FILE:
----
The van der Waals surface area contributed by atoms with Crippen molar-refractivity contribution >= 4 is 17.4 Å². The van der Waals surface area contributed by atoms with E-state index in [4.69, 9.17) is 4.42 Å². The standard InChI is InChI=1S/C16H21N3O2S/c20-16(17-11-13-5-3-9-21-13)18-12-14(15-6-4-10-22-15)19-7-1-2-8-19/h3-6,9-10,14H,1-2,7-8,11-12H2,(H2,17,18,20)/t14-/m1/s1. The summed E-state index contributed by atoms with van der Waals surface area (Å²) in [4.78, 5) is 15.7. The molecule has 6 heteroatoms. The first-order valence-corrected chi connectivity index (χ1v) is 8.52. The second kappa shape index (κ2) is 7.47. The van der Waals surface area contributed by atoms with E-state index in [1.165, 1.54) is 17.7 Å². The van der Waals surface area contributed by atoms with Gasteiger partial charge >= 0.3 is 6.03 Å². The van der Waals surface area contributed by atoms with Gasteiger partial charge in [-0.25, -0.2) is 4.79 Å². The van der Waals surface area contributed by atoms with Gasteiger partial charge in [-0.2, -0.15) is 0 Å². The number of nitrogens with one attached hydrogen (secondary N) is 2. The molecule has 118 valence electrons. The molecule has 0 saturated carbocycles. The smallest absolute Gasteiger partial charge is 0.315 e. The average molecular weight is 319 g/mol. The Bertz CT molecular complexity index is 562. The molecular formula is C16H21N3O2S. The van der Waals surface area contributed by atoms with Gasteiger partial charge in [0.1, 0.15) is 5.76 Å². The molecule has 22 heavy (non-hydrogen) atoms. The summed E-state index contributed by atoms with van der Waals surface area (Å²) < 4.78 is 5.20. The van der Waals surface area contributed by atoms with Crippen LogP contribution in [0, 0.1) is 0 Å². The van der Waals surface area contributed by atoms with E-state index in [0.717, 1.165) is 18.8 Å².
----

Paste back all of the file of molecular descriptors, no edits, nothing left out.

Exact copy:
The van der Waals surface area contributed by atoms with Crippen molar-refractivity contribution >= 4 is 17.4 Å². The van der Waals surface area contributed by atoms with E-state index in [4.69, 9.17) is 4.42 Å². The standard InChI is InChI=1S/C16H21N3O2S/c20-16(17-11-13-5-3-9-21-13)18-12-14(15-6-4-10-22-15)19-7-1-2-8-19/h3-6,9-10,14H,1-2,7-8,11-12H2,(H2,17,18,20)/t14-/m1/s1. The summed E-state index contributed by atoms with van der Waals surface area (Å²) in [4.78, 5) is 15.7. The molecule has 6 heteroatoms. The first-order valence-corrected chi connectivity index (χ1v) is 8.52. The second kappa shape index (κ2) is 7.47. The van der Waals surface area contributed by atoms with E-state index in [1.165, 1.54) is 17.7 Å². The van der Waals surface area contributed by atoms with Gasteiger partial charge >= 0.3 is 6.03 Å². The van der Waals surface area contributed by atoms with Gasteiger partial charge in [-0.25, -0.2) is 4.79 Å². The van der Waals surface area contributed by atoms with Gasteiger partial charge in [-0.2, -0.15) is 0 Å². The number of nitrogens with one attached hydrogen (secondary N) is 2. The molecule has 118 valence electrons. The molecule has 0 saturated carbocycles. The smallest absolute Gasteiger partial charge is 0.315 e. The average molecular weight is 319 g/mol. The Bertz CT molecular complexity index is 562. The molecular formula is C16H21N3O2S. The van der Waals surface area contributed by atoms with Gasteiger partial charge in [0.1, 0.15) is 5.76 Å². The molecule has 22 heavy (non-hydrogen) atoms. The summed E-state index contributed by atoms with van der Waals surface area (Å²) < 4.78 is 5.20. The van der Waals surface area contributed by atoms with Crippen LogP contribution in [0, 0.1) is 0 Å². The van der Waals surface area contributed by atoms with E-state index in [0.717, 1.165) is 18.8 Å².